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As a team, we have realised that we love talking about different mental health issues and raising awareness about them, but we have failed to acknowledge some of the bigger issues in our communities and the negative impact they have on mental health. Inspirited Minds is all about confronting taboo and combating stigma, so this month, we thought “why not talk about the biggest elephant in the room?”

Yes, that’s right. This month we will be talking about pre-marital relationships and the effects of them on your mental wellbeing. We will be putting aside the “OMG this is so haram” attitude, and focus on the “well, actually, it’s really bad for you in many ways”. Everyone knows at least one person (or maybe you’re that person) that is or has been in a relationship. Some talk about it openly, whilst others do not. It’s a thing that happens but everyone wants to deny that it happens. Modesty, purity and piety are major things in Islam, and we would like to believe that as Muslims, it’s what distinguishes us from other nations. However, the reality is – it happens and we don’t want to say or do anything about it.

So, let’s start from the beginning.

When you begin to talk to someone or start the relationship, feelings start to brew and comfort you like hot soup on a winter’s day. You may find things more in common with each other, you may make each other laugh, you may start daydreaming and feel those feelings you have been craving for a long time. You can’t wait to speak to each other, and you can’t stop talking about one another (or you don’t want to) and you make each other feel good. Really good.

Aah, the sweet, syrupy infatuation stage. AKA – the honeymoon period.

This is the time where your dopamine levels are soaring because you’re participating in an activity that feels good to you. You’re getting some sort of reward from it. Norepinephrine (noradrenaline) is also released during attraction resulting in euphoria, and can lead to decreased appetite and insomnia. You know, you’re so in love you can’t eat or sleep?

This huge amount of attention that you’re receiving, especially if you’re someone that doesn’t get a lot of attention naturally, it can feel awesome. You feel elated, and it’s as if it will never end. These irrational thoughts can increase if you and your secret love are sneaking around, taking risks and meeting up; it will add to the adrenaline and you will feel like nothing can go wrong. You convince yourself it will all work out. These factors contribute massively to how you actually perceive the other person and the relationship itself. You will actively ignore problems that arise, and dismiss issues that come about simply because ignorance is bliss. It can be quite dangerous for someone who is on medication for their mental health issues as they may feel the medication is no longer needed as their love has healed them. They may start presenting positive behaviour and be adamant that they no longer need counselling because their love is all they need. They may even stop relying on their support networks, and invest everything into this one single human being. It’s an alarming place to be in, and if you find yourself rowing your boat down this stream, think about your options and reflect before you potentially capsize.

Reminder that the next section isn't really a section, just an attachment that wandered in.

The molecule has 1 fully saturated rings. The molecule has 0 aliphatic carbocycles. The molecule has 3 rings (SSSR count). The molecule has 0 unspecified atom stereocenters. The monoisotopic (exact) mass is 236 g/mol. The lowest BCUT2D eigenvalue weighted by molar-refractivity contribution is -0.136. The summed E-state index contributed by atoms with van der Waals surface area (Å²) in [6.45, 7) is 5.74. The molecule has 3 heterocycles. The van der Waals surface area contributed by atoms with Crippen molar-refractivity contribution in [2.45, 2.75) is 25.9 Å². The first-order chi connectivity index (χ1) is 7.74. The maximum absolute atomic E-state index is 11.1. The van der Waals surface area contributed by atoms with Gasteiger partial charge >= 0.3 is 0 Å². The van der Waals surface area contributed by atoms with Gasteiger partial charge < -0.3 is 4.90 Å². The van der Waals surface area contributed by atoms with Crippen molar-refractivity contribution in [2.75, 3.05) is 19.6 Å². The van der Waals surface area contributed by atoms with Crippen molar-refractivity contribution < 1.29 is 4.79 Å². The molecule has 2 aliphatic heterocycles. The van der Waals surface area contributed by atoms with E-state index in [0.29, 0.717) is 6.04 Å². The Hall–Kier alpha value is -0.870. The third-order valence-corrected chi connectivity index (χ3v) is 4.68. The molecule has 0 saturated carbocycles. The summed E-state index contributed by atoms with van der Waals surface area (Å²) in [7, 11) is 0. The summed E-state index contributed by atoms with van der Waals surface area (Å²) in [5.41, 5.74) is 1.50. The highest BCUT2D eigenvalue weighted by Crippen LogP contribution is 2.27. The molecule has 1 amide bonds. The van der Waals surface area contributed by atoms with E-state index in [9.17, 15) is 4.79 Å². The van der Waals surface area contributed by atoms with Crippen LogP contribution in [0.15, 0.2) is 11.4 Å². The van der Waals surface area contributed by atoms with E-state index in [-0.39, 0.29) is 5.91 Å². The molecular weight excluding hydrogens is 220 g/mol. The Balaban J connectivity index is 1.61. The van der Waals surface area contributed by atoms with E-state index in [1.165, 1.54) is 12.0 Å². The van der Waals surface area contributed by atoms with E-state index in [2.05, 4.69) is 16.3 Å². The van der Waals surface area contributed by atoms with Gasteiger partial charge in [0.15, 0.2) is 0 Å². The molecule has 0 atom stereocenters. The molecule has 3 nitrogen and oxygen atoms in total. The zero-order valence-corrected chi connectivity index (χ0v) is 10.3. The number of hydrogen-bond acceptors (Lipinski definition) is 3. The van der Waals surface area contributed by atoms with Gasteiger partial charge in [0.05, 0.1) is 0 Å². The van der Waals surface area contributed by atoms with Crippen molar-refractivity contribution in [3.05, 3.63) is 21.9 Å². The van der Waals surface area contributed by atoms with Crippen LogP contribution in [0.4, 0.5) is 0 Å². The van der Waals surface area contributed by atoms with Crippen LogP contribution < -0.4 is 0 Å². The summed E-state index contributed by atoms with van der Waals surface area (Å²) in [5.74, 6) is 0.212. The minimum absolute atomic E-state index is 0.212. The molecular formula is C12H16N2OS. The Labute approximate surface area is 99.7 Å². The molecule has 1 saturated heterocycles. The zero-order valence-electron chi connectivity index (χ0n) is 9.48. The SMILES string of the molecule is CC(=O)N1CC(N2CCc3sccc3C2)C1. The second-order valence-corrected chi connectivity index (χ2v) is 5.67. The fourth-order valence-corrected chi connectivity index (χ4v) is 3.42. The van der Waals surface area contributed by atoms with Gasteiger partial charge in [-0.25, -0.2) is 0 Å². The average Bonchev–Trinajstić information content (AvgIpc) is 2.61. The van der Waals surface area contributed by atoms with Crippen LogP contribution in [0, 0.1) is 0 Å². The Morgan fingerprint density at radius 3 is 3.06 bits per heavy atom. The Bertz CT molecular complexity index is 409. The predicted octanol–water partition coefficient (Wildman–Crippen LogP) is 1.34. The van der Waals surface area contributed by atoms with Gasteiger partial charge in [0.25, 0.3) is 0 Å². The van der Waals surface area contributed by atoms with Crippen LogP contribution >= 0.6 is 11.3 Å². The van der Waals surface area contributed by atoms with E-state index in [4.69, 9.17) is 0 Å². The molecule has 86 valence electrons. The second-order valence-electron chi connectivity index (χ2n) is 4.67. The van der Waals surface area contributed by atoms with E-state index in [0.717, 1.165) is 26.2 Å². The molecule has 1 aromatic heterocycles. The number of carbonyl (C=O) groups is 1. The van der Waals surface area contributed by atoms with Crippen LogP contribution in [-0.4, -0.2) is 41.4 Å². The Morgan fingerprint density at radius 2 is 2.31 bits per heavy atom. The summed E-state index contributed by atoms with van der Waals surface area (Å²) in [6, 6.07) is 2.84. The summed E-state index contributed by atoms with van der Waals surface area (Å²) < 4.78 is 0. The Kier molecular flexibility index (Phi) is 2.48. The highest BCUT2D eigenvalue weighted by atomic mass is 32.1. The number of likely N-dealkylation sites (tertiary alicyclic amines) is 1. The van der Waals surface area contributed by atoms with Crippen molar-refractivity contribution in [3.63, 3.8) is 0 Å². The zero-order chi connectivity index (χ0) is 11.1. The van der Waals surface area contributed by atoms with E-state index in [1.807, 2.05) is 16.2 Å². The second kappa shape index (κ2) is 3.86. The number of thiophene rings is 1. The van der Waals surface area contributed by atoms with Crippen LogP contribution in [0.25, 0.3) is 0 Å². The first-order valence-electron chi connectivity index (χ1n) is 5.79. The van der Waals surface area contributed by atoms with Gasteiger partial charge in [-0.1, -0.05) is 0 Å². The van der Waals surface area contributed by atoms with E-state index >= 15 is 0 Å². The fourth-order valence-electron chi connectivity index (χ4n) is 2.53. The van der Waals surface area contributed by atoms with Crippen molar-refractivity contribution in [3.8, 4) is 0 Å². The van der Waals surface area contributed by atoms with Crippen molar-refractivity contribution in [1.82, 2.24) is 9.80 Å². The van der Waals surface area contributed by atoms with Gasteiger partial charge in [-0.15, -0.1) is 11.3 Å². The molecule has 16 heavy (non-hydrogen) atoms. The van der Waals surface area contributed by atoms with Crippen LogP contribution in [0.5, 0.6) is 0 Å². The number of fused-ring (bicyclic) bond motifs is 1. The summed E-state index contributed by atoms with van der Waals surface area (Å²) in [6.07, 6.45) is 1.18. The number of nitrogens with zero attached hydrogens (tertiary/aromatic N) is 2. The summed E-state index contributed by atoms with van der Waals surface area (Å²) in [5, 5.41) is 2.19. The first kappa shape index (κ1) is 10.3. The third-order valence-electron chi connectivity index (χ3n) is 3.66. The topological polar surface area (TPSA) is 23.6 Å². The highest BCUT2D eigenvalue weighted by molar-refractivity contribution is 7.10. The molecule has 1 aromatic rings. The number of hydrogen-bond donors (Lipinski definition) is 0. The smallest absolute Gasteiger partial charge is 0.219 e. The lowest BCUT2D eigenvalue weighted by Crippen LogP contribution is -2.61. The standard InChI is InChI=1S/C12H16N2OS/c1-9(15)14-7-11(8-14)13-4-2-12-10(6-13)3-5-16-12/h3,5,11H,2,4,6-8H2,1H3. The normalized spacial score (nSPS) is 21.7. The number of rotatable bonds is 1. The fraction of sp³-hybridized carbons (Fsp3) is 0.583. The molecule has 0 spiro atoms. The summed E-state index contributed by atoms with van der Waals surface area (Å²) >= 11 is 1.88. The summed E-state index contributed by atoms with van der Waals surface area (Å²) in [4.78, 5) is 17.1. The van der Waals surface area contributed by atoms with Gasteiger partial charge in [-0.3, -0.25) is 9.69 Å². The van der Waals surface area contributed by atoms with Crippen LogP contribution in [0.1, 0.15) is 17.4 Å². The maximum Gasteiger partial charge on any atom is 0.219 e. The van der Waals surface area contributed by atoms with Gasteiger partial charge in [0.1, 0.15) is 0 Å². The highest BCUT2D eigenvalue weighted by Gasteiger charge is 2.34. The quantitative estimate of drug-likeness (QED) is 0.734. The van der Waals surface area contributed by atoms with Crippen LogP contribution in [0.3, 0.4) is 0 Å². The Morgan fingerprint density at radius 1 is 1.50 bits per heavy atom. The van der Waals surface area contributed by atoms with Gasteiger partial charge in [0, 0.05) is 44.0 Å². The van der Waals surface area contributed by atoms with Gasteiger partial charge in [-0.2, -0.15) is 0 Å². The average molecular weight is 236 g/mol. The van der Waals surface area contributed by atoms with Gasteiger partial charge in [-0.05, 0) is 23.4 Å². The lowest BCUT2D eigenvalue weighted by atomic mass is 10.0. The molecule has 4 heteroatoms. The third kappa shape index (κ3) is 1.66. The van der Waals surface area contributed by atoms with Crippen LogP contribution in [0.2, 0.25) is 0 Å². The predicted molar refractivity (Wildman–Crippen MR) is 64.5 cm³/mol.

It’s important to question, why are we looking for attention or company in the first place? Why are we looking for that mutual validation? Why do we want to be important to someone? There maybe some of us that have low self-esteem, and low confidence where we need that extra praise, or those additional compliments but there is also some of us that feel like crawling into a hole at the thought of that. We tend to think that people perceive us, the way we perceive ourselves. So, if we think we are rubbish and someone tells us they missed us, we feel like we are winning. Or if we feel that we are strange, and someone tells us we are great to talk to, you may be dubious at first – but you feel good. You see how this can escalate? The ultimate question is, do we need a relationship to fill this void, or is there something better?

Devon Muslimaat

Meanha Begum is currently studying a degree in Islamic Psychology where she has been given the blessing to explore her passions, Islam and Psychology. She relishes in the insight of an Islamic perspective to incorporate into psychology, to help those who have never been given a chance that every devout muslim, and non muslim deserves. Which is why she considers Inspirited Minds to be a huge blessing in her life. She has been brought up in a heavy western environment, where Islam was once far from her reach, but through trials and tribulations, she has managed to come out stronger and closer to Allah than ever before. It's simply her experiences, ideas, and open nature that pushes her towards wanting to help others out of their vulnerable places, through their journey, and into happiness, with tranquil souls.

One Comment

  • Forid Uddin says:

    Walaykumusalam sister, this is actually a very good post indeed. I think this is a topic which is not discussed enough among the youth of today. Living in the west and being brought up in today’s society can be difficult for a young person. I think the main thing we need to focus on as a community is the welfare and Islamic upbringing of our children – placing the foundations and building blocks of a good, healthy and Islamic environment within our homes i.e. Aqeeda etc. Not just teaching our children not to do something i.e. halal, haraam, but going that extra step and explaining why and showing limitations of such things with real life examples.

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